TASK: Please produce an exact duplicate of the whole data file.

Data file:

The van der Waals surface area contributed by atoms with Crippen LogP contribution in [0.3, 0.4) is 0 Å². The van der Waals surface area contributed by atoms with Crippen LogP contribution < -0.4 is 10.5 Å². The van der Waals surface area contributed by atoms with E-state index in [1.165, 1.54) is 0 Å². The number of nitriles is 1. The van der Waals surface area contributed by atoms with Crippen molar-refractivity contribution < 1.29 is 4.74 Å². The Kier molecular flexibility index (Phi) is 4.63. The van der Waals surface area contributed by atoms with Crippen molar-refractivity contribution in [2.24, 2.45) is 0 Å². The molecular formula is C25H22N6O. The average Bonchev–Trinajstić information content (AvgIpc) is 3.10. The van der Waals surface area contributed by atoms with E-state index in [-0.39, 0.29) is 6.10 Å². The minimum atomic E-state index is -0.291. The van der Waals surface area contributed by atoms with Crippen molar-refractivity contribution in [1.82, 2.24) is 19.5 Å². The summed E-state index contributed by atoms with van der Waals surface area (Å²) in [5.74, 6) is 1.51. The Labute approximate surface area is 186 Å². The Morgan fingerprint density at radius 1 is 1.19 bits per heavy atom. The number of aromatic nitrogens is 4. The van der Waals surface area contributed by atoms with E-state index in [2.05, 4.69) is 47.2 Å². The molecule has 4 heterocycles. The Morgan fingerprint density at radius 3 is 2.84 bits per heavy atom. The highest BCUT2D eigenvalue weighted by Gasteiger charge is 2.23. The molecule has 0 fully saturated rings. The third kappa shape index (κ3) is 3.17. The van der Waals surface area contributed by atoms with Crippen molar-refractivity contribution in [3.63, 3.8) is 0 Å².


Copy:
The van der Waals surface area contributed by atoms with Crippen LogP contribution in [0.3, 0.4) is 0 Å². The van der Waals surface area contributed by atoms with Crippen LogP contribution < -0.4 is 10.5 Å². The van der Waals surface area contributed by atoms with E-state index in [1.165, 1.54) is 0 Å². The number of nitriles is 1. The van der Waals surface area contributed by atoms with Crippen molar-refractivity contribution < 1.29 is 4.74 Å². The Kier molecular flexibility index (Phi) is 4.63. The van der Waals surface area contributed by atoms with Crippen molar-refractivity contribution in [2.24, 2.45) is 0 Å². The molecular formula is C25H22N6O. The average Bonchev–Trinajstić information content (AvgIpc) is 3.10. The van der Waals surface area contributed by atoms with E-state index in [-0.39, 0.29) is 6.10 Å². The minimum atomic E-state index is -0.291. The van der Waals surface area contributed by atoms with Crippen molar-refractivity contribution in [1.82, 2.24) is 19.5 Å². The summed E-state index contributed by atoms with van der Waals surface area (Å²) in [5.74, 6) is 1.51. The Labute approximate surface area is 186 Å². The Morgan fingerprint density at radius 1 is 1.19 bits per heavy atom. The number of aromatic nitrogens is 4. The van der Waals surface area contributed by atoms with E-state index in [2.05, 4.69) is 47.2 Å². The molecule has 4 heterocycles. The Morgan fingerprint density at radius 3 is 2.84 bits per heavy atom. The highest BCUT2D eigenvalue weighted by Gasteiger charge is 2.23. The molecule has 0 fully saturated rings. The third kappa shape index (κ3) is 3.17. The van der Waals surface area contributed by atoms with Crippen molar-refractivity contribution in [3.63, 3.8) is 0 Å².